August 20, 2018

Brooklyn Nine-Nine – can cops get any funnier? @Brooklyn99FOX

Let’s face it, since Peter Sellers hung up his iconic trench coat as the infamous Inspector Clouseau bumbling his way through ridiculous murder cases, police comedy hasn’t been a laughing matter. Briefly brightened up by The Naked Gun franchise and Seventies squad sitcom Barney Miller blue has not been the colour to inspire much joy for some time now.

All that changed with the arrival of Brooklyn Nine-Nine. In the course of three seasons this show has blossomed into the new star of copper sitcoms. Set in the 99th precinct of the New York Police Department in Brooklyn this show is breezy, affable American squad comedy, fun to watch for the whole family and in league with other successful, easy-going E4 US-comedy imports like The Big Bang Theory or How I Met Your Mother. And like its predecessors on E4 the show has already won acclaim by being awarded two Golden Globes (Best TV Comedy Actor and Best TV Comedy).brooklyn-99

It comes as no surprise that behind the brilliant characters of Brooklyn Nine-Nine hide two brilliant minds, namely producer Michael Schur and writer Dan Goor who earned their stripes on Parks and Recreation. In a way Brooklyn Nine-Nine is Parks and Recreation with guns and handcuffs. Still, the show treads on safe ground in borrowing heavily from old-school squad sitcoms like Barney Miller – which explains the throwback feel – while ramping the genre up with contemporary sketch-comedy-style, throwaway jokes and slapstick action. BBC hit comedy The Office springs to mind as well as a potential source of inspiration.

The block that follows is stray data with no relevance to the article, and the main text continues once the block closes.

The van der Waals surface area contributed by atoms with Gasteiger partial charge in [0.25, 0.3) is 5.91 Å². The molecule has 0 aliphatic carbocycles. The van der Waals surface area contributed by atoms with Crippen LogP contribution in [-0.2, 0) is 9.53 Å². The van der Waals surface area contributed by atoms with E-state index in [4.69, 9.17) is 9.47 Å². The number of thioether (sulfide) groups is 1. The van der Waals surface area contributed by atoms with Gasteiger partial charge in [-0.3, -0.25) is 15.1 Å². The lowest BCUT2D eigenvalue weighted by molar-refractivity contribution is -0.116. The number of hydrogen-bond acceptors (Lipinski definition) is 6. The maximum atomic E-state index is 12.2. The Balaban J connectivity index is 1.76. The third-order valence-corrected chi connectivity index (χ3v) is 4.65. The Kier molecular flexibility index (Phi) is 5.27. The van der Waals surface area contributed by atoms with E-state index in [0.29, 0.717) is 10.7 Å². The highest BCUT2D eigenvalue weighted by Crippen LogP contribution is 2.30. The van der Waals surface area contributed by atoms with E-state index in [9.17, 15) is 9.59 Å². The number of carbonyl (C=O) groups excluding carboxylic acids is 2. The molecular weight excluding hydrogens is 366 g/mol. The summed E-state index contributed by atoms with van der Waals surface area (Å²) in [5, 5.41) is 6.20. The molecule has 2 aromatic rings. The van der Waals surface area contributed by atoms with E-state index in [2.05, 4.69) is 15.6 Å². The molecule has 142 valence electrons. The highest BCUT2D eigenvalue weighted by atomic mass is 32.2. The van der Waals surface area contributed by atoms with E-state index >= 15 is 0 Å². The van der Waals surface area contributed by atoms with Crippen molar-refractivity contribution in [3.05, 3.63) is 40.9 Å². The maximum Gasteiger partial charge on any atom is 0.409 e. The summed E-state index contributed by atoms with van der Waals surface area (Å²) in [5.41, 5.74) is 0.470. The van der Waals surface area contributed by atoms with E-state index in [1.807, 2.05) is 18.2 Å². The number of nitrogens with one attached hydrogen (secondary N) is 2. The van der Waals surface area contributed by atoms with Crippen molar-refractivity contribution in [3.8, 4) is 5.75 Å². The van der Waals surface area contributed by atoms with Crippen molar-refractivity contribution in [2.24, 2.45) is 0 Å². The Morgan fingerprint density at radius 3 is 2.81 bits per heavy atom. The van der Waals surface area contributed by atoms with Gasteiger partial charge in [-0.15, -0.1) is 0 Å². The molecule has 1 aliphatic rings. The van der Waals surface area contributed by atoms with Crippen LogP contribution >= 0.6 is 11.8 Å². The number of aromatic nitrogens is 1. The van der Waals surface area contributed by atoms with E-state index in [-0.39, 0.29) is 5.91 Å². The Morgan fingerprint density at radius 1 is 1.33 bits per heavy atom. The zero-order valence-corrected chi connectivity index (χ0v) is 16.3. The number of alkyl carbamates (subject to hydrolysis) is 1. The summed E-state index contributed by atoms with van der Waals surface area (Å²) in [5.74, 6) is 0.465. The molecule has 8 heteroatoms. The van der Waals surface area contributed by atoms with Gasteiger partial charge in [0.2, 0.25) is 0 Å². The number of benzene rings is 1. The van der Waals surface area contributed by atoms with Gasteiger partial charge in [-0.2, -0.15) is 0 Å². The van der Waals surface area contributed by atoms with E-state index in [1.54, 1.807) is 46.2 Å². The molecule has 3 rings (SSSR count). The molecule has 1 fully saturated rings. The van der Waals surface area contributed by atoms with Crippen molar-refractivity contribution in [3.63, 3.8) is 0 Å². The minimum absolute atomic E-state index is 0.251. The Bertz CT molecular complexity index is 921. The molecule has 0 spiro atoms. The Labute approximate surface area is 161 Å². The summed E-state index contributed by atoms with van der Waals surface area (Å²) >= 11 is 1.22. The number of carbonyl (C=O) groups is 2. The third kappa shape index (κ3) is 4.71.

The set-up of Brooklyn Nine-Nine is swiftly explained: The 99th precinct of the New York Police is thrown in at the deep end with the arrival of the new chief, Captain Ray Holt (Andre Braugher) – a stickler for officialdom if there ever was one (who is nevertheless addicted to the daft match three mobile game “Cwazy Cupcakes”). Braugher’s dead-pan humour and stony facial expressions clash nicely with Detective Jakes Peralta’s (Andy Samberg) schoolboy silliness and teenage-shtick causing general mayhem in the precinct while solving cases by the bucketful. Holt: “Do you see me as a father figure?” Jake: “No! If anything I see you as a ‘bother’ figure cause you’re always bothering me.”

The leads are surrounded by a fabulous supporting cast with Joe Lo Truglio as the well-meaning but oafish Detective Charles Boyle, who is in persistent awe of Peralta: “He’s messing with me because I’m not intimidating like Terry or dignified like Jake. Or model-handsome like Jake. Or funny like Jake.”

The team of the 99th precinct is further made up of the utterly useless and notoriously lazy Detectives Scully (Joel McKinnon Miller) and Hitchcock (Dirk Blocker) who spend their days hunting for the next snack (“Is Hitchcock roasting corn on the radiator again?”) as well as the female Detectives Rosa Diaz (Stephanie Beatriz) and Ami Santiago (Melissa Fumero) – one a super-scary tough cookie (“If Rosa had a twin, she would have eaten her in the womb”) and the other a delightfully anxious swot, who happens to get romantically involved with Peralta – the prankster and the princess.

Last but not at all least, the two funniest characters of the show: Sergeant Terry Jeffords (Terry Crews), built like Arnie in his better days but as capricious as a Real Housewife of New York City, and über-sardonic Civilian Administrator Gina Linetti (Chelsea Peretti), who is a member of the dance troupe ‘Dance-y Reagan’ and shines with wise-cracking one-liners: “The English language cannot fully capture the depth and complexity of my thoughts. So I’m incorporating Emoji into my speech to better express myself. Winky face.”

It comes to no surprise that the fourth season of Brooklyn Nine-Nine has just been confirmed.

by Frank Diebel

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